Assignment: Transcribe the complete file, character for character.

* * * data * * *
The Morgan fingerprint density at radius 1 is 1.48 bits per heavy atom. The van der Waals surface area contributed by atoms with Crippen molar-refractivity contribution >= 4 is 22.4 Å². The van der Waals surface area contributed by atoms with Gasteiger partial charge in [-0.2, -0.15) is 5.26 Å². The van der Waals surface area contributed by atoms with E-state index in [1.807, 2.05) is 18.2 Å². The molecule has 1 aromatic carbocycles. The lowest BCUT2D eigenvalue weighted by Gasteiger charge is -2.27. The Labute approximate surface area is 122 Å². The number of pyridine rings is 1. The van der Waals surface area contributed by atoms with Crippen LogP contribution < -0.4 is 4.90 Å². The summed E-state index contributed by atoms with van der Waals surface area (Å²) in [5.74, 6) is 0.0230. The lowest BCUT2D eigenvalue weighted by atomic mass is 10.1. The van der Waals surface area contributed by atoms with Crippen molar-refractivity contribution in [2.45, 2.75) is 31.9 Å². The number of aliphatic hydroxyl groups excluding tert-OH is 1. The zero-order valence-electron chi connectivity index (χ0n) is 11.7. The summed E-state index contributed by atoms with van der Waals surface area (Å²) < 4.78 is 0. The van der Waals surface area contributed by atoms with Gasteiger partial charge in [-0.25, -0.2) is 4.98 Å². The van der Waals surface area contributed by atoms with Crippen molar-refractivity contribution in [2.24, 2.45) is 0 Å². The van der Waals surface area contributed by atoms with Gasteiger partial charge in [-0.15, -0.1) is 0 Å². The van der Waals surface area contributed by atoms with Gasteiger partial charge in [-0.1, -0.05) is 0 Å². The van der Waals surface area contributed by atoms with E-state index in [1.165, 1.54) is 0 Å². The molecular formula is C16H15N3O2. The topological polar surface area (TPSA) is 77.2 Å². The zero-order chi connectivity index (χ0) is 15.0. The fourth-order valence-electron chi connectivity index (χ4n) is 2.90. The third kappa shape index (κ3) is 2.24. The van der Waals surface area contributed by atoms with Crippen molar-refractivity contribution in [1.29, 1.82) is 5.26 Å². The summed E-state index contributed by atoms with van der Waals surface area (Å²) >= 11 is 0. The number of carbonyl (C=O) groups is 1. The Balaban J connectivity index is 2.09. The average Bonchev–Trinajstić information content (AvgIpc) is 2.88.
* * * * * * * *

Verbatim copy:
The Morgan fingerprint density at radius 1 is 1.48 bits per heavy atom. The van der Waals surface area contributed by atoms with Crippen molar-refractivity contribution >= 4 is 22.4 Å². The van der Waals surface area contributed by atoms with Gasteiger partial charge in [-0.2, -0.15) is 5.26 Å². The van der Waals surface area contributed by atoms with E-state index in [1.807, 2.05) is 18.2 Å². The molecule has 1 aromatic carbocycles. The lowest BCUT2D eigenvalue weighted by Gasteiger charge is -2.27. The Labute approximate surface area is 122 Å². The number of pyridine rings is 1. The van der Waals surface area contributed by atoms with Crippen LogP contribution < -0.4 is 4.90 Å². The summed E-state index contributed by atoms with van der Waals surface area (Å²) in [5.74, 6) is 0.0230. The lowest BCUT2D eigenvalue weighted by atomic mass is 10.1. The van der Waals surface area contributed by atoms with Crippen molar-refractivity contribution in [2.45, 2.75) is 31.9 Å². The number of aliphatic hydroxyl groups excluding tert-OH is 1. The zero-order valence-electron chi connectivity index (χ0n) is 11.7. The summed E-state index contributed by atoms with van der Waals surface area (Å²) < 4.78 is 0. The van der Waals surface area contributed by atoms with Gasteiger partial charge in [-0.25, -0.2) is 4.98 Å². The van der Waals surface area contributed by atoms with Crippen molar-refractivity contribution in [2.24, 2.45) is 0 Å². The van der Waals surface area contributed by atoms with Gasteiger partial charge in [-0.15, -0.1) is 0 Å². The van der Waals surface area contributed by atoms with Gasteiger partial charge in [-0.1, -0.05) is 0 Å². The van der Waals surface area contributed by atoms with E-state index in [1.165, 1.54) is 0 Å². The molecular formula is C16H15N3O2. The topological polar surface area (TPSA) is 77.2 Å². The zero-order chi connectivity index (χ0) is 15.0. The fourth-order valence-electron chi connectivity index (χ4n) is 2.90. The third kappa shape index (κ3) is 2.24. The van der Waals surface area contributed by atoms with Crippen molar-refractivity contribution in [1.29, 1.82) is 5.26 Å². The summed E-state index contributed by atoms with van der Waals surface area (Å²) >= 11 is 0. The number of carbonyl (C=O) groups is 1. The Balaban J connectivity index is 2.09. The average Bonchev–Trinajstić information content (AvgIpc) is 2.88.